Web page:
Memphis Business Group on Health (MBGH) celebrated area hospitals at a luncheon held on the campus of Rhodes College on Tuesday, April 24, where nearly 100 member organizations and other health care professionals were in attendance.
Leah Binder, CEO of The Leapfrog Group, left, and Cristie Travis, CEO of MBGH.
(Photo: Darius Williams/Aquarius Creative)
This year marked the 10th of MBGH’s involvement as a Regional Rollout partner in the Leapfrog program. The theme was, “Leap Year: Celebrating Giant Leaps in Healthcare in Memphis,” which recognizes improvements being made by hospitals in West Tennessee and North Mississippi. Nineteen hospitals submitted proposals based on the work through and requirements of the Leapfrog survey. The winners were determined by national judges that included Suzanne Delbanco, the first CEO of The Leapfrog Group and current executive director of the Catalyst for Payment Reform, and Andy Webber, CEO of the National Business Coalition on Health and a former Leapfrog board member.
Special recognition went to Baptist Memorial Hospital-DeSoto for their measures to drastically reduce catheter-associated urinary tract infections; Methodist North Hospital for their initiative to eliminate ventilator-associated pneumonia; The Regional Medical Center at Memphis for their work in increasing antenatal steroids for very low birth weight infants; and Baptist Memorial Golden Triangle for greatly reducing the number of elective deliveries for women less than 39 weeks pregnant.
As Cristie Travis, CEO of MBGH, pointed out it is critical to let people know that hospitals, their administrators and medical personnel care about the welfare of the patients in their care; quality of care and good outcomes are the indices of a job well done.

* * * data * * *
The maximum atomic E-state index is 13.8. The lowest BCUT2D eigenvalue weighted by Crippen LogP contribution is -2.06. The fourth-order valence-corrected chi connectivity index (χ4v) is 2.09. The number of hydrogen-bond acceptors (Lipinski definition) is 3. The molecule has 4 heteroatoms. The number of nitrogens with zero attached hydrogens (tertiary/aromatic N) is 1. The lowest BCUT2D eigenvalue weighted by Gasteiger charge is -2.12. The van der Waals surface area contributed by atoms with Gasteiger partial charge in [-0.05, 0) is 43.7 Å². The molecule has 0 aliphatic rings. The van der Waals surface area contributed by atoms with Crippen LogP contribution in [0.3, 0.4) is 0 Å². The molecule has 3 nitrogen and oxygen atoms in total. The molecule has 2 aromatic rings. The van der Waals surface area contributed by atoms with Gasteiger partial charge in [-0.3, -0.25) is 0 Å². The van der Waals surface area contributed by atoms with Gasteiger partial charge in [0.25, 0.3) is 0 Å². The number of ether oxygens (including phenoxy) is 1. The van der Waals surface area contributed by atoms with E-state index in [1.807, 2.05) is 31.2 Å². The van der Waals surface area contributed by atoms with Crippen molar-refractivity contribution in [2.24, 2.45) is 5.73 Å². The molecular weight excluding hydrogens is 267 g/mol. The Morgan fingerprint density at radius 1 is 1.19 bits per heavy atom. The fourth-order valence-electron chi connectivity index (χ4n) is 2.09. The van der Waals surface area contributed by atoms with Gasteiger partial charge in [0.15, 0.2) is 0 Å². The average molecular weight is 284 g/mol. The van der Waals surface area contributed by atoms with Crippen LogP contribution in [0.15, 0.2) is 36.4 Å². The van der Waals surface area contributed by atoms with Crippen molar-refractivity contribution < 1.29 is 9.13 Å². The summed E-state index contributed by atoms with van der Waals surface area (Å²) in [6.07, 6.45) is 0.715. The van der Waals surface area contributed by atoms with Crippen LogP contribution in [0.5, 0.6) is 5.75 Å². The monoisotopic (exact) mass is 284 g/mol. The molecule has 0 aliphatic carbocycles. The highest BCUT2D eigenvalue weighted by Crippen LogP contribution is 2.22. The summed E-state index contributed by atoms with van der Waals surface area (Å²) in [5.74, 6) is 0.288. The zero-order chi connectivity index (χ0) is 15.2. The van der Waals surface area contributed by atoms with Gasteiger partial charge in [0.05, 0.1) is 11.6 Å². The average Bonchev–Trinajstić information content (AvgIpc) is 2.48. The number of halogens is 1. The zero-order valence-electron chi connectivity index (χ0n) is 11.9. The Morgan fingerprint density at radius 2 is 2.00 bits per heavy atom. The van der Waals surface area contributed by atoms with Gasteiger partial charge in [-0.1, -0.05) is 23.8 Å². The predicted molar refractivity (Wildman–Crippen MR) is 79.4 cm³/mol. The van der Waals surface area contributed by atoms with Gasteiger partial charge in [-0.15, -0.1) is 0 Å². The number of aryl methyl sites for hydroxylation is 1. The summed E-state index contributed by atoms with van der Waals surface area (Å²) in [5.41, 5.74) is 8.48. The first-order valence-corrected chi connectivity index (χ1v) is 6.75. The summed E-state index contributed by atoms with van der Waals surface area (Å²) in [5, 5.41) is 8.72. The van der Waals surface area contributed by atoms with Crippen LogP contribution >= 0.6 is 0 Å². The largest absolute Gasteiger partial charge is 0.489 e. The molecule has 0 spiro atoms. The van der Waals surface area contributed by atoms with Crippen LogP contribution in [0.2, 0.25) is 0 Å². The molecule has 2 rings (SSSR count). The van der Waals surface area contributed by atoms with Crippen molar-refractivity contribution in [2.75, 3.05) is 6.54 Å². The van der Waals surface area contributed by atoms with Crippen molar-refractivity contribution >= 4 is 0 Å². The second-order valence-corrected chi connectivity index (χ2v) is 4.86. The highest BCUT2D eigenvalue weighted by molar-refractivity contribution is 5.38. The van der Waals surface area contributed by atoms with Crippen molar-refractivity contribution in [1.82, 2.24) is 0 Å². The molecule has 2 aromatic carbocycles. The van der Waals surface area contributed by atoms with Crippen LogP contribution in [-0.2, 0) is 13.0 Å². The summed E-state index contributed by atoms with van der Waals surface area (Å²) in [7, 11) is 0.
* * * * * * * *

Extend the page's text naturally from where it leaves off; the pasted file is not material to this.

Leah Binder, CEO of The Leapfrog Group, followed Travis’ opening remarks with some eye-opening statistics regarding the state of health care, citing the 2010 Medicare claims assessment reporting that 25 percent of patients were harmed during their hospital stay and that roughly 17 percent reported adverse events. She also pointed out that not every adverse event lies at the feet of the hospital and that there are many innovations under way like patient-centered care, medical homes and consumer-driven health plans.
Binder also reminded the group, as Travis referenced, that innovation without attending to the fundamentals will prove ineffective. Her hope for hospitals is that as a whole they can create and sustain a more competitive environment, as with the electronics or automotive industries, for example, through transparency. A more competitive environment will help drive quality and costs in the right direction – up and down respectively.
“Part of our aim is to put a human face on the work that hospitals, their staff and their administrators are doing every day when they provide care to our employees, families and friends,” Travis said. “We happily count ourselves as part of the solution, as each member group demonstrates their commitment to their constituencies as they continue to make improvements with respect to safety, service and efficiency. As Leah Binder pointed out in her presentation fundamentals plus innovation equals success.”
The luncheon was sponsored by Aetna, Cigna and BlueCross BlueShield of Tennessee.
The Leapfrog Group is a voluntary program whose mission is to support informed health care decision by those who use and pay for health care and to promote high-value health care through incentives and awards. Among other initiatives, Leapfrog works with its employer members to encourage transparency and easy access to health care information as well as rewards for hospitals that have a proven record of high quality care.
The Leapfrog Hospital Survey is the gold standard for comparing hospitals’ performance on the national standards of safety, quality and efficiency that are most relevant to consumers and purchasers of care.
MBGH is a coalition of the area’s largest employers. MBGH members, affiliates and supporters provide benefits to more than 300,000 people in the greater Memphis area and across Tennessee.